Live-In Flip Strategy
The IRS allows you to enjoy a lot of tax benefits. These benefits are right before you; however, you have to look closely to see them. One of these benefits is the live-in flip strategy and the Internal Revenue Code (IRC) section 121. Below we will discuss this strategy and how to take advantage of this specific tax code while investing in your primary residence.
What is a Live-In Flip?
The live-in flip is when you buy a property and live in it for a minimum of 2 years, after which you upgrade that property to increase its market value and then sell it. Based on IRC section 121, you can exclude the gains from the sales of this property up to a certain dollar amount.
IRC Section 121
IRC Section 121 allows a qualifying taxpayer to exclude up to $250,000 if filing Single or Head of Household, or $500,000 if filing Married Filing Jointly. The taxpayer must pass the USE and OWNERSHIP test. In short, these tests mean the taxpayer must use the home as a primary residence for a minimum of 2 of the last 5 years and the taxpayer must own that home during this time.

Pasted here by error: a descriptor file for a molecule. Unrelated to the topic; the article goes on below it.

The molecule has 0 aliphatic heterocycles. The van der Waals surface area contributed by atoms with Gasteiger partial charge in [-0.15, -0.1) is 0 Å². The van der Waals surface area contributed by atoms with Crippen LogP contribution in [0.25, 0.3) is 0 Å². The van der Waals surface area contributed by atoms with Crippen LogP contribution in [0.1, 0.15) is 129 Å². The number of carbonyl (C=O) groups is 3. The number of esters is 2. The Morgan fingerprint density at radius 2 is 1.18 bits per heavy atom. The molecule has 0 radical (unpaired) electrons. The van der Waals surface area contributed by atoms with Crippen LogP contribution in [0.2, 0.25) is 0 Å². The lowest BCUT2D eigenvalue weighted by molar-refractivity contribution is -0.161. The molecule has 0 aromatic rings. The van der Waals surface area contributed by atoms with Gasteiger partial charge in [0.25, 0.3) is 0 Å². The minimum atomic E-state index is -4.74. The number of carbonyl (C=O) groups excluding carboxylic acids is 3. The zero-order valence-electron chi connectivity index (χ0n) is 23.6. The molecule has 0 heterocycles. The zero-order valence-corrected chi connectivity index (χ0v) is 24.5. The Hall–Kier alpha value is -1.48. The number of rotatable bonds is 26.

In addition, the IRS allows you to enjoy the privilege of section 121 once every two years, and the date is based on at least a day after the selling date of your previous property. For instance, if John sold his previous property utilizing IRC section 121 on the 20th of February 2020, he has to wait till at least the 21st of February 2022 to enjoy the benefit of section 121 again.
If you are utilizing the live-in flip strategy, you must be very mindful of IRC section 121, as it can allow you to potentially exclude the gains.
This is how you can utilize the live-in flip strategy and take advantage of section 121 exclusion to reduce your taxable income significantly. However, this one, too, has some exceptions. It would be best if you discussed these exceptions with a tax professional. In addition, some items are not always listed in the section 121 exclusion, which you may not realize early enough. In such cases, we recommend you call your financial advisor and a tax professional to know if it is a valid exclusion for you.